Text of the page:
Notch1 regulates angio-supportive bone marrow-derived cells in mice: relevance to chemoresistance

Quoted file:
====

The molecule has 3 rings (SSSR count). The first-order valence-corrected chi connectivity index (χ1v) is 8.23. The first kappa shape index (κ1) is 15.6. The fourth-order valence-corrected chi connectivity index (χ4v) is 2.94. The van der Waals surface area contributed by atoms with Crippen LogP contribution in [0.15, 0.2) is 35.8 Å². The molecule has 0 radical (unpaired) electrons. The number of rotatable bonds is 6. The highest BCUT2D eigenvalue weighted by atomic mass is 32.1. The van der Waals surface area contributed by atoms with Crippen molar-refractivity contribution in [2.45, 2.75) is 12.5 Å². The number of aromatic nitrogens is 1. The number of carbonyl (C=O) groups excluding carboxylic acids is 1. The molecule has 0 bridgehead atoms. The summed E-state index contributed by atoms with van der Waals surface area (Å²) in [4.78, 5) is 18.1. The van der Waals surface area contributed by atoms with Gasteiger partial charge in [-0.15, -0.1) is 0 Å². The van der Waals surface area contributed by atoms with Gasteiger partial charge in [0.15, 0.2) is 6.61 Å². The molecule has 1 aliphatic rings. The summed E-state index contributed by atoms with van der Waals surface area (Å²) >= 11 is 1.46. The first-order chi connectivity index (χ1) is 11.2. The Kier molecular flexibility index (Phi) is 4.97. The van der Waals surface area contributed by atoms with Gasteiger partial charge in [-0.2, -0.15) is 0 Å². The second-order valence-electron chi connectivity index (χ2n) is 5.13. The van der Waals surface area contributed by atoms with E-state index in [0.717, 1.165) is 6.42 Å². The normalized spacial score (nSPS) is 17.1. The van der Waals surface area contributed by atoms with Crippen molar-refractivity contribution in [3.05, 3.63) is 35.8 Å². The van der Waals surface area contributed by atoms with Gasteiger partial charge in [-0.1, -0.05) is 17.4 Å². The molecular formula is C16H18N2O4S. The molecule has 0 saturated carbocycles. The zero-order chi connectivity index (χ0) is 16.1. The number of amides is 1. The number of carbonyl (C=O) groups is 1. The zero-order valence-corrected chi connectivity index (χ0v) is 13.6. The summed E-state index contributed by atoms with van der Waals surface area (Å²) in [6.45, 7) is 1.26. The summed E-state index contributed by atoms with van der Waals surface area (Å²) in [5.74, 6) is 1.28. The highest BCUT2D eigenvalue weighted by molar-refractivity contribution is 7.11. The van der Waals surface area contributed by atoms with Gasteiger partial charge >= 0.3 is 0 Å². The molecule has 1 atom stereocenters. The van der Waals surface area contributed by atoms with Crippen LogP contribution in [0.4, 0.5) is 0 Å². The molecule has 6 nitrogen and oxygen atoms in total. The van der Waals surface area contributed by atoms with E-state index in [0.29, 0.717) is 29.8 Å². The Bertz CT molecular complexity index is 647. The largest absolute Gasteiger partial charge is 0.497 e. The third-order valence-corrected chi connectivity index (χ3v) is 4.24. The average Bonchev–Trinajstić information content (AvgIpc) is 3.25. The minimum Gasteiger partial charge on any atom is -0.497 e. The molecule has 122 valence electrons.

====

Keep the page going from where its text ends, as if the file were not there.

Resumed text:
Host responses to chemotherapy can induce resistance mechanisms that facilitate tumor regrowth. To determine the contribution of bone marrow-derived cells (BMDCs), we exposed tumor-bearing mice to chemotherapeutic agents and evaluated the influx and contribution of a genetically traceable subpopulation of BMDCs (vascular endothelial-cadherin-Cre-enhanced yellow fluorescent protein [VE-Cad-Cre-EYFP]). Treatment of tumor-bearing mice with different chemotherapeutics resulted in a three- to 10-fold increase in the influx of VE-Cad-Cre-EYFP. This enhanced influx was accompanied by a significant increase in angiogenesis. Expression profile analysis revealed a progressive change in the EYFP population with loss of endothelial markers and an increase in mononuclear markers. In the tumor, 2 specific populations of VE-Cad-Cre-EYFP BMDCs were identified: Gr1(+)/CD11b(+) and Tie2(high)/platelet endothelial cell adhesion molecule(low) cells, both located in perivascular areas. A common signature of the EYFP population that exits the bone marrow is an increase in Notch. Inducible inactivation of Notch in the EYFP+ BMDCs impaired homing of these BMDCs to the tumor. Importantly, Notch deletion reduced therapy-enhanced angiogenesis, and was associated with an increased antitumor effect of the chemotherapy. These findings revealed the functional significance of a specific population of supportive BMDCs in response to chemotherapeutics and uncovered a new potential strategy to enhance anticancer therapy.